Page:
The coronation celebrations held in Britain in 1902-3 for the new King Edward VII were reflected in an elaborate spectacle created by Lord Curzon in India, then part of the British Empire.
Photographer James Ricalton says in The Underwood Travel Library: Stereoscopic Views of India (1907): “There was some marvelous and strange function for each day of the Durbar; but I only have time and space to place before you a glimpse of the most splendid and dazzling, the most bewildering and spectacular feature of the entire Durbar, viz.: – the ‘State Entry’, which included this parade of two hundred and nineteen of the largest and most stately elephants in all India, richly and extravagantly caparisoned in gold and silver and richest silks, and ridden by their princely owners dressed in durbar costumes, sparkling with priceless gems… the most magnificent procession of elephants the world has ever witnessed.”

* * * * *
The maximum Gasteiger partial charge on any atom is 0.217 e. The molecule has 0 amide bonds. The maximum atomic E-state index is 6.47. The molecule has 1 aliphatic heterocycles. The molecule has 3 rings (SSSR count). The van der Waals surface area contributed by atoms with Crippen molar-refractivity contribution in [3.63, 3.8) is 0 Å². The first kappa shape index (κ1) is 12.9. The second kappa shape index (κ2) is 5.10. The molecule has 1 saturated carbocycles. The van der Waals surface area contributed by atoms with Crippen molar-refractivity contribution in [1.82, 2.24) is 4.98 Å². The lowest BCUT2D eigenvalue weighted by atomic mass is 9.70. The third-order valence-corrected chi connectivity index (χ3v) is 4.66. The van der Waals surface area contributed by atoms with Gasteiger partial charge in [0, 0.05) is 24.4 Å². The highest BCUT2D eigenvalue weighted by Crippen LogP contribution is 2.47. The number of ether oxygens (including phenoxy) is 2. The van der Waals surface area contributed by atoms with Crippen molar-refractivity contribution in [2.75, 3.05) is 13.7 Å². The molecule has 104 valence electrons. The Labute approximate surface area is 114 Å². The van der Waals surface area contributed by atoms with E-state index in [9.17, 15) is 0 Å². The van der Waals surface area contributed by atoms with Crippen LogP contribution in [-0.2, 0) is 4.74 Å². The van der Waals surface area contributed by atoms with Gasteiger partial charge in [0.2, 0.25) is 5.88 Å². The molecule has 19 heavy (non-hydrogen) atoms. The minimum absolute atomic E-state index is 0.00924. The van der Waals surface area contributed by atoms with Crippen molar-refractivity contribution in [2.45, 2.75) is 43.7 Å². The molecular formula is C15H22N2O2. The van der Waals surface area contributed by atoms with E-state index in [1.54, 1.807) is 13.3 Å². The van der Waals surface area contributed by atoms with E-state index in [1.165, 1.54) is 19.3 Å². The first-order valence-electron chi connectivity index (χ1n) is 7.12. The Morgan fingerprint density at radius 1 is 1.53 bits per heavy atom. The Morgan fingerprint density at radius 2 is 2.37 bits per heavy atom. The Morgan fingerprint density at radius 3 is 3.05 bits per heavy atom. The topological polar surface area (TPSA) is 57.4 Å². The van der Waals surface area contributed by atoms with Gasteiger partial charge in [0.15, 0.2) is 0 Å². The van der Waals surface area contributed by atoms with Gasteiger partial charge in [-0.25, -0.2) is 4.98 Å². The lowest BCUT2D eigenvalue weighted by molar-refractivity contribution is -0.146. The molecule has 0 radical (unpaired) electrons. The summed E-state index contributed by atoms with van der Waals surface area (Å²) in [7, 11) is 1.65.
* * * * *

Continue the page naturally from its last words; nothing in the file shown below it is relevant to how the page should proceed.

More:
The Durbar attracted bitter criticism for its extravagance in a country whose own population faced extreme poverty. The 1902 Durbar came just two years after a ruinous famine, and even among those of high rank in Indian society, the event was not welcomed. Mahatma Gandhi noted in his autobiography that many of the maharajas invited to take part privately deplored the lengths to which they had to go, the elaborate costumes and finery they had to wear, in order to impress the British sufficiently to hold on to their privileges. (An Era of Darkness, Shashi Tharoor, 2016).
The Peacock Dress was made for Vicereine Lady Mary Curzon to wear at the Coronation Ball at the climax of the celebrations in Delhi on January 6th, 1903. By utilising the skills of Indian embroiderers to dazzling effect, it was intended to symbolise Britain’s support and patronage of Indian craftsmanship, as well as the sovereignty that Britain claimed over India at the time.